I’m also nerding out on positivity and joy lately, so here’s what I’ve got in that regard:

Sarah:

Sarah is ready for her holiday reading...in case you were worried.
Sarah is ready for her holiday reading…in case you were worried.

An American Marriage, by Tayari Jones

This is my favorite book of the year. The story of a young marriage torn apart by tragic circumstances stemming from racism, the tale is told in chapters from the viewpoint of three different people. It explores love, race, class and gender dynamics in modern America and has some of the most beautiful prose I’ve read in a long time. If that’s not enough to convince you, Barack Obama called it “moving.”

“Guys We Fucked” podcast

Guys We Fucked (“the anti slut shaming podcast”) is the hugely popular podcast from comedians Krystyna Hutchinson and Corinne Fisher. Though the original concept of the show was to bring on guys they had slept with to interview them (I can’t imagine anything more terrifying or interesting), what’s even more captivating is their openness and honesty about everything from relationships to loneliness to being a young woman in the entertainment industry. A recent standout episode is “The breakup episode” — both hosts ended long-term relationships around the same time and went deep about it on this episode. I’m talking sobbing and real honesty about how upset and scared they felt. It is unbelievably refreshing to hear from women who aren’t afraid to share the not-so-great parts of life.

Juggle readers recommend

Juggle reader, Aliyah, is going to be re-reading The Outlander Series, by Diana GalbadonNo. Not the Starz TV Series. The original book series. And we can see why. Who doesn’t love time travel, romance, sex, wizardry, and science with a strong female lead? NPR tells us more about the 8-book series. Yes. You heard right. Eight books.

A number of our Juggle readers recommend Educated by Tara Westover. Sarah writes, “The premise reminds me a lot of The Glass Castle, which I loved.  It’s fascinating to me how some people can completely overcome their circumstances to excel in the highest areas of academia or field of business while the majority remain where they are / continuing the cycle.  What is it about these people that drives them to leave everything they’ve ever known?” Another book many of our readers are into is Becoming, by Michelle Obama. Thank you Roxanne and most of the twitter / instagram universe for this rec.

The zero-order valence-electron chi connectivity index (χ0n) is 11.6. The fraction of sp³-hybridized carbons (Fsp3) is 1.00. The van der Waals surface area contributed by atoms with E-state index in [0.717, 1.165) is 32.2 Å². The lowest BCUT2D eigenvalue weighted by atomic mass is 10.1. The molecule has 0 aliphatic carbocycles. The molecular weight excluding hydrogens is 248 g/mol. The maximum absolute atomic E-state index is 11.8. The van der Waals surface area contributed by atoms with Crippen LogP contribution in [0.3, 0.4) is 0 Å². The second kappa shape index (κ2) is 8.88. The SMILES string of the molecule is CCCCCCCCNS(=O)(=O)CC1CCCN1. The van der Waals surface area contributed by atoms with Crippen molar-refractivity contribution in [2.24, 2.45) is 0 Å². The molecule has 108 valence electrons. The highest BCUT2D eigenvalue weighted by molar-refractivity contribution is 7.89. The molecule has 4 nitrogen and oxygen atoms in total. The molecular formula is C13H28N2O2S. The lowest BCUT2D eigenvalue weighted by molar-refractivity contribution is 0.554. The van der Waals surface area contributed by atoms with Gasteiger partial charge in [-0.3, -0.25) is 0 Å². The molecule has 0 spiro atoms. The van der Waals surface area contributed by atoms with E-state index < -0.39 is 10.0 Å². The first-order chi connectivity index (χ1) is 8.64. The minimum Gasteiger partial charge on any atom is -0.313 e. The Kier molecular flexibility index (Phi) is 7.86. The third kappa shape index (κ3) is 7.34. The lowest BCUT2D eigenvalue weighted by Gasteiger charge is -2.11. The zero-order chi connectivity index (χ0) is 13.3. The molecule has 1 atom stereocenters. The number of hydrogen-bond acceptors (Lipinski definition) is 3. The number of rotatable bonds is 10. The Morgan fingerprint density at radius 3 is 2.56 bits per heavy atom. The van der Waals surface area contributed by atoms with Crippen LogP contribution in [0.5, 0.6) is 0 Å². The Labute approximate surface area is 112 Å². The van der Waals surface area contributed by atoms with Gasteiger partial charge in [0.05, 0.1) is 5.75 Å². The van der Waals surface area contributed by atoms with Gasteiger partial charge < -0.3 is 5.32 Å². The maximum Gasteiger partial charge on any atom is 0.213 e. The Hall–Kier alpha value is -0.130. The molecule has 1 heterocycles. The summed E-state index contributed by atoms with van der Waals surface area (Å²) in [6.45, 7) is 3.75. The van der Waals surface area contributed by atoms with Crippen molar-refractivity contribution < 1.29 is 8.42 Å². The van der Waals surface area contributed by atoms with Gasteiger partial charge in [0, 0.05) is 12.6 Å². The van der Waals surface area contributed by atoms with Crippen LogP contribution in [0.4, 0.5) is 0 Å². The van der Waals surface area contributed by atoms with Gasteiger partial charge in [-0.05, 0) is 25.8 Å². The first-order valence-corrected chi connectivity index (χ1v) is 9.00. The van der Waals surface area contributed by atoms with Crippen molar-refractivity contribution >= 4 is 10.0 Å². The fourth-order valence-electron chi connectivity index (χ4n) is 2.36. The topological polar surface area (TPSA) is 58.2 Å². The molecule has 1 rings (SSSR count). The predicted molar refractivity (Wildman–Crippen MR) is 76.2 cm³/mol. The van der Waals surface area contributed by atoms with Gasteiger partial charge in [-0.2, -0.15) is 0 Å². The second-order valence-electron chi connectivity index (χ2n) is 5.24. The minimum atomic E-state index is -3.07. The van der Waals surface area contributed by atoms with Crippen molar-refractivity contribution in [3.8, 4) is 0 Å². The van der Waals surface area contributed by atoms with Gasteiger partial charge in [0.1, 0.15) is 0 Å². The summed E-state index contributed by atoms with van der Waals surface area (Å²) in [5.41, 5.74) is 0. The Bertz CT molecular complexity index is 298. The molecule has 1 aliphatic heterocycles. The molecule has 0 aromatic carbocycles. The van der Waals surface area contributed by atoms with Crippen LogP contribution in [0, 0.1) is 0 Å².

To wrap, Anna, Jennifer, and Courtney suggest adding these to your list: Dreamland by Sam Quinones, Asymmetry by Lisa Halliday, Crazy Rich Asians by Kevin Kwan, All You Can Ever Know by Nicole Chung, and Dear America by Jose Antonio Vargas. Thank you for the tips! Until next time…

 

(While we are still not sponsored for anything we write and recommend, we are testing Amazon Affiliate links out. So if you end up liking one of our book recommendations and buying it through our Amazon link, you will be supporting our work here at The Juggle. Thank you!)

5 thoughts on “What we are reading and listening to this holiday season

  1. This is very nerdy of me, but I echo the Pevear/Volokhonsky translation recommendation for anything Tolstoy. I tried and failed to read Anna Karenina multiple times until I got my hands on their version, and now it’s one of my favorite books. Every other version I tried just seemed so stilted and formal, which is rough for lengthy Russian lit. Plus, Pevear and Volokhonsky are actually a married couple, and I love that they do this work together.

    1. That’s awesome intel. I’d heard that was the case, and my friend actually worked on their War and Peace (she used to work in production at Randomhouse), but I didn’t realize just how impactful it would be. Of course it makes sense; seems logical that it would be really hard to translate not just words but their lyricism and rhythm. Thanks for sharing your thoughts!

    2. I’m late to the party, but I just noticed this RECOMMENDATION OF TOLSTOY TRANSLATIONS and I almost died. Our readers are the freaking best.